Amoebiasis is an infection of the large bowel that usually presents with diarrhoea and is caused by parasitic amoebae.
Infection occurs through ingestion of food and water contaminated with human faeces containing microscopic amoebic cysts. As well as contaminating food and water, cysts may stick to crockery and cutlery and be passed from hand to hand or during oral-anal intercourse.
The disease occurs worldwide but is most common in conditions of poor sanitation and hygiene, especially in tropical areas of Asia, Africa, South and Central America.
Most infections don’t cause symptoms. When symptoms occur they can result in:
- Amoebic dysentery: Watery or bloody diarrhoea with abdominal pain, tenderness and weight loss.
- Extra-intestinal amoebiasis: infection can spread outwith the bowel and cause abscesses, commonly in the liver – pain and tenderness on the right of the abdomen and fever occur.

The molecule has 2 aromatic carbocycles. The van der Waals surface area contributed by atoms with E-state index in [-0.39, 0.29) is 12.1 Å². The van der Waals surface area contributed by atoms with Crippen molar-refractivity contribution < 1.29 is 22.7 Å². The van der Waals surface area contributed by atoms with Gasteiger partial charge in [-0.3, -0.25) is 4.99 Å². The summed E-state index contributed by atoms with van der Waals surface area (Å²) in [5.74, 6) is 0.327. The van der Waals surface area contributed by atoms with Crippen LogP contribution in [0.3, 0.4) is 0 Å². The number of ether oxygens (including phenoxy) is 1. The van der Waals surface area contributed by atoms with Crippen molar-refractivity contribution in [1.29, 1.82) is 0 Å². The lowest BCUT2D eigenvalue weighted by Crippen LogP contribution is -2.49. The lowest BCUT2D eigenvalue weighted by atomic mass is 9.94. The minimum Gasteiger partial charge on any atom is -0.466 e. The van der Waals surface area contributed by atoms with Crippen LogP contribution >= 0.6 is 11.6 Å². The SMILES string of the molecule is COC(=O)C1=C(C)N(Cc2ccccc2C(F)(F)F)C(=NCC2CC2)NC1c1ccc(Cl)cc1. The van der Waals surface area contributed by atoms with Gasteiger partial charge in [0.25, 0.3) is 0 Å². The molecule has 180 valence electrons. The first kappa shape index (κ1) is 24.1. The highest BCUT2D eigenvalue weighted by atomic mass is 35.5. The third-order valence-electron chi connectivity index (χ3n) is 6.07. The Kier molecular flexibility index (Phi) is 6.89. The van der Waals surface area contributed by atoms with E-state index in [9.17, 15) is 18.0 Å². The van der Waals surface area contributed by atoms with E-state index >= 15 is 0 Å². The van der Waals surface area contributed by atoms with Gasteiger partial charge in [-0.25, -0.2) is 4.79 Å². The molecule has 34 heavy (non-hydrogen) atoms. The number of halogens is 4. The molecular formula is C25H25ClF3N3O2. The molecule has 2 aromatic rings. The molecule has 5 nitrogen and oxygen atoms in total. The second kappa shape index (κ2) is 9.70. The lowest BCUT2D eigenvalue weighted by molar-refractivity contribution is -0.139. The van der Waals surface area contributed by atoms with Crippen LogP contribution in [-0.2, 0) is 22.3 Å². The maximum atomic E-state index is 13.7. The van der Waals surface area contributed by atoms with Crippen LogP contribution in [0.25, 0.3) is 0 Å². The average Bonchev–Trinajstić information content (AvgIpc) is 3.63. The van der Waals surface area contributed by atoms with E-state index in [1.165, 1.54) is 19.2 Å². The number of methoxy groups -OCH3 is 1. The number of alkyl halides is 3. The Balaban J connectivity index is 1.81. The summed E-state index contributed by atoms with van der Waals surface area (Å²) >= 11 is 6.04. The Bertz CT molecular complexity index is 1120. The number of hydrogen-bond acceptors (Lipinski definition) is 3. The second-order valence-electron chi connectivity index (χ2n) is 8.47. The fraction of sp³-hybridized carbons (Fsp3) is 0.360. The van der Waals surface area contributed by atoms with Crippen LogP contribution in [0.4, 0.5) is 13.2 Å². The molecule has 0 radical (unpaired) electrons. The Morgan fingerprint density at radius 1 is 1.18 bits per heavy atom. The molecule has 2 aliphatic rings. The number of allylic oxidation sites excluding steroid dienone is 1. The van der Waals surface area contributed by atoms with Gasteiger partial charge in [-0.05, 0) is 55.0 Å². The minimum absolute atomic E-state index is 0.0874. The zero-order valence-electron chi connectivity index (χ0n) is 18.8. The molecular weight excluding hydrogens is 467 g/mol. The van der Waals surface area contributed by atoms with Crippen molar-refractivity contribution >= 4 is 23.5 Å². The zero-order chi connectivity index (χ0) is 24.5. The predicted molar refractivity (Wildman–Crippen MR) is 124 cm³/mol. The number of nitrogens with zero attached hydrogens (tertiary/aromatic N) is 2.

Infection can be treated using antibiotics to kill the amoebae and antimicrobial medicine to kill the cysts.
There is no vaccine against amoebiasis.
All travellers are potentially at risk. Risk is highest in those visiting areas with poor sanitation and hygiene.
To reduce the risk of infection, all travellers should practice careful food and water hygiene and personal hygiene.
See also preventing travellers' diarrhoea.